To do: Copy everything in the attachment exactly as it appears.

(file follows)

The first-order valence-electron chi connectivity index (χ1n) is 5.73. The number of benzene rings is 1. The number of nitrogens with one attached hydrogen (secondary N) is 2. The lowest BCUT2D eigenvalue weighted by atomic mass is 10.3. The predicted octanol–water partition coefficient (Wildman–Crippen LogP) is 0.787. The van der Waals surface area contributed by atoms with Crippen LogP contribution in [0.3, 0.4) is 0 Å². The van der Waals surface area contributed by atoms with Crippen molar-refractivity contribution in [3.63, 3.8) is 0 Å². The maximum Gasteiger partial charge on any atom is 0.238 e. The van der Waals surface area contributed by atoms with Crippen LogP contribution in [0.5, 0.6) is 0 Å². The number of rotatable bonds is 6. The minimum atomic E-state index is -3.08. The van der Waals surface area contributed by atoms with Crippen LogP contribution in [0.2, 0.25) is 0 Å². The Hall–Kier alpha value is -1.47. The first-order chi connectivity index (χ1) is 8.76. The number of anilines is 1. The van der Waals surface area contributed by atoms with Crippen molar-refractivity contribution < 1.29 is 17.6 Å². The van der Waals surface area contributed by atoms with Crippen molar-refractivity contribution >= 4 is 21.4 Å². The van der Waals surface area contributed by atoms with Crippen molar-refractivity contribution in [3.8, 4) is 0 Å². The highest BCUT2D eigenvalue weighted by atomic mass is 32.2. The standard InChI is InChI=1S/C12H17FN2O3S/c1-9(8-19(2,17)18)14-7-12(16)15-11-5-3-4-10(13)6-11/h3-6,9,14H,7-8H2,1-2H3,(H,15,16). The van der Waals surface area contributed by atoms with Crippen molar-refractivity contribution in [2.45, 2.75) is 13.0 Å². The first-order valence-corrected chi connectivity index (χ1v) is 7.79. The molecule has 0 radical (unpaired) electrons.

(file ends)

The first-order valence-electron chi connectivity index (χ1n) is 5.73. The number of benzene rings is 1. The number of nitrogens with one attached hydrogen (secondary N) is 2. The lowest BCUT2D eigenvalue weighted by atomic mass is 10.3. The predicted octanol–water partition coefficient (Wildman–Crippen LogP) is 0.787. The van der Waals surface area contributed by atoms with Crippen LogP contribution in [0.3, 0.4) is 0 Å². The van der Waals surface area contributed by atoms with Crippen molar-refractivity contribution in [3.63, 3.8) is 0 Å². The maximum Gasteiger partial charge on any atom is 0.238 e. The van der Waals surface area contributed by atoms with Crippen LogP contribution in [0.5, 0.6) is 0 Å². The number of rotatable bonds is 6. The minimum atomic E-state index is -3.08. The van der Waals surface area contributed by atoms with Crippen LogP contribution in [0.2, 0.25) is 0 Å². The Hall–Kier alpha value is -1.47. The first-order chi connectivity index (χ1) is 8.76. The number of anilines is 1. The van der Waals surface area contributed by atoms with Crippen molar-refractivity contribution < 1.29 is 17.6 Å². The van der Waals surface area contributed by atoms with Crippen molar-refractivity contribution >= 4 is 21.4 Å². The van der Waals surface area contributed by atoms with Crippen molar-refractivity contribution in [3.8, 4) is 0 Å². The highest BCUT2D eigenvalue weighted by atomic mass is 32.2. The standard InChI is InChI=1S/C12H17FN2O3S/c1-9(8-19(2,17)18)14-7-12(16)15-11-5-3-4-10(13)6-11/h3-6,9,14H,7-8H2,1-2H3,(H,15,16). The van der Waals surface area contributed by atoms with Crippen molar-refractivity contribution in [2.45, 2.75) is 13.0 Å². The first-order valence-corrected chi connectivity index (χ1v) is 7.79. The molecule has 0 radical (unpaired) electrons.